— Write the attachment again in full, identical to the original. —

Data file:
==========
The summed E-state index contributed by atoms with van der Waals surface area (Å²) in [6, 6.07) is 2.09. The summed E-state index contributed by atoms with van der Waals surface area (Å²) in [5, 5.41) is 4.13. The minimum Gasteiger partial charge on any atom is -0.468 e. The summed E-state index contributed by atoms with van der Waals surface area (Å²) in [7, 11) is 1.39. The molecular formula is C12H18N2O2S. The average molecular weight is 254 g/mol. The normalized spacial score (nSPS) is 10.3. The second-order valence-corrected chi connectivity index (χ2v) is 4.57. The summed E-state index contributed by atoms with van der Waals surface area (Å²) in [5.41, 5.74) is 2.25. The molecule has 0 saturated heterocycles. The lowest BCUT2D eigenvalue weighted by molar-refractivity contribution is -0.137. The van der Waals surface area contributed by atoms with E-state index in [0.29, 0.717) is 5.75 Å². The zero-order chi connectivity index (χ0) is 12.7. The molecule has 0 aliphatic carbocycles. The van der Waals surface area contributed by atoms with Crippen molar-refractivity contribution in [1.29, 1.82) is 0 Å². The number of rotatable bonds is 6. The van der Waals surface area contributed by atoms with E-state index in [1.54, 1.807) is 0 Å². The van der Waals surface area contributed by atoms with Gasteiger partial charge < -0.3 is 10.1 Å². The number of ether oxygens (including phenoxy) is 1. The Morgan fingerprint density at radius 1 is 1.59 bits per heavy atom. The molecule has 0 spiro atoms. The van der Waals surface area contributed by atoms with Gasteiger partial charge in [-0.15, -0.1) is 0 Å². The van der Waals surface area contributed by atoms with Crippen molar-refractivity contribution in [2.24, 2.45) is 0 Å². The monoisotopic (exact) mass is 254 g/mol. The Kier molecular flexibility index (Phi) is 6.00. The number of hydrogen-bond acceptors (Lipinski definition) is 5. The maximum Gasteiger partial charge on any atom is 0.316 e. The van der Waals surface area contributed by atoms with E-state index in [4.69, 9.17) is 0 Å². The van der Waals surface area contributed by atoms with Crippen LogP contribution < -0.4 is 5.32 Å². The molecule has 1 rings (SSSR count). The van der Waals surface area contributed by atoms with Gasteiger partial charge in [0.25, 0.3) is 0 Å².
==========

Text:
The summed E-state index contributed by atoms with van der Waals surface area (Å²) in [6, 6.07) is 2.09. The summed E-state index contributed by atoms with van der Waals surface area (Å²) in [5, 5.41) is 4.13. The minimum Gasteiger partial charge on any atom is -0.468 e. The summed E-state index contributed by atoms with van der Waals surface area (Å²) in [7, 11) is 1.39. The molecular formula is C12H18N2O2S. The average molecular weight is 254 g/mol. The normalized spacial score (nSPS) is 10.3. The second-order valence-corrected chi connectivity index (χ2v) is 4.57. The summed E-state index contributed by atoms with van der Waals surface area (Å²) in [5.41, 5.74) is 2.25. The molecule has 0 saturated heterocycles. The lowest BCUT2D eigenvalue weighted by molar-refractivity contribution is -0.137. The van der Waals surface area contributed by atoms with E-state index in [0.29, 0.717) is 5.75 Å². The zero-order chi connectivity index (χ0) is 12.7. The molecule has 0 aliphatic carbocycles. The van der Waals surface area contributed by atoms with Crippen molar-refractivity contribution in [1.29, 1.82) is 0 Å². The number of rotatable bonds is 6. The van der Waals surface area contributed by atoms with E-state index in [1.54, 1.807) is 0 Å². The van der Waals surface area contributed by atoms with Gasteiger partial charge < -0.3 is 10.1 Å². The number of ether oxygens (including phenoxy) is 1. The Morgan fingerprint density at radius 1 is 1.59 bits per heavy atom. The molecule has 0 spiro atoms. The van der Waals surface area contributed by atoms with Gasteiger partial charge in [-0.15, -0.1) is 0 Å². The van der Waals surface area contributed by atoms with Crippen molar-refractivity contribution in [2.24, 2.45) is 0 Å². The monoisotopic (exact) mass is 254 g/mol. The Kier molecular flexibility index (Phi) is 6.00. The number of hydrogen-bond acceptors (Lipinski definition) is 5. The maximum Gasteiger partial charge on any atom is 0.316 e. The van der Waals surface area contributed by atoms with E-state index in [4.69, 9.17) is 0 Å². The van der Waals surface area contributed by atoms with Crippen LogP contribution < -0.4 is 5.32 Å². The molecule has 1 rings (SSSR count). The van der Waals surface area contributed by atoms with Gasteiger partial charge in [0.25, 0.3) is 0 Å².